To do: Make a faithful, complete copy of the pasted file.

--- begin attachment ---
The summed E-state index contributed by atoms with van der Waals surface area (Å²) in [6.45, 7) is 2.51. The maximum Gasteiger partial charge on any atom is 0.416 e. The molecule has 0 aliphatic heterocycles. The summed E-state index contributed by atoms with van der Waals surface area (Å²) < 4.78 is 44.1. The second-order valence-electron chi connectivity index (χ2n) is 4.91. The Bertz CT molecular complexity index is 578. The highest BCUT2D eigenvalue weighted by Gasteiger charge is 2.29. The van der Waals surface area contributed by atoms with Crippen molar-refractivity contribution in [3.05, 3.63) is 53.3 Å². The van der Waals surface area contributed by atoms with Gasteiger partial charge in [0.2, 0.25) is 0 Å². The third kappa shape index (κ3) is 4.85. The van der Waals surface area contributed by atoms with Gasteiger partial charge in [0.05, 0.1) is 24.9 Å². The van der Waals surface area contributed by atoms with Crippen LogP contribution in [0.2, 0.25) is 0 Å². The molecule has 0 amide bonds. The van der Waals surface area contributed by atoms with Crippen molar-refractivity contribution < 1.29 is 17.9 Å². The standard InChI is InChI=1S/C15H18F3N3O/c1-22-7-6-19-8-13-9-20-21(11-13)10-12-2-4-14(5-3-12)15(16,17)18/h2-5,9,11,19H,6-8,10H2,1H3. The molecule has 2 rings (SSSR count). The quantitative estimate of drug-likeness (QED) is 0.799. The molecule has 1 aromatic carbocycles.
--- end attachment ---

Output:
The summed E-state index contributed by atoms with van der Waals surface area (Å²) in [6.45, 7) is 2.51. The maximum Gasteiger partial charge on any atom is 0.416 e. The molecule has 0 aliphatic heterocycles. The summed E-state index contributed by atoms with van der Waals surface area (Å²) < 4.78 is 44.1. The second-order valence-electron chi connectivity index (χ2n) is 4.91. The Bertz CT molecular complexity index is 578. The highest BCUT2D eigenvalue weighted by Gasteiger charge is 2.29. The van der Waals surface area contributed by atoms with Crippen molar-refractivity contribution in [3.05, 3.63) is 53.3 Å². The van der Waals surface area contributed by atoms with Gasteiger partial charge in [0.2, 0.25) is 0 Å². The third kappa shape index (κ3) is 4.85. The van der Waals surface area contributed by atoms with Gasteiger partial charge in [0.05, 0.1) is 24.9 Å². The van der Waals surface area contributed by atoms with Crippen LogP contribution in [0.2, 0.25) is 0 Å². The molecule has 0 amide bonds. The van der Waals surface area contributed by atoms with Crippen molar-refractivity contribution < 1.29 is 17.9 Å². The standard InChI is InChI=1S/C15H18F3N3O/c1-22-7-6-19-8-13-9-20-21(11-13)10-12-2-4-14(5-3-12)15(16,17)18/h2-5,9,11,19H,6-8,10H2,1H3. The molecule has 2 rings (SSSR count). The quantitative estimate of drug-likeness (QED) is 0.799. The molecule has 1 aromatic carbocycles.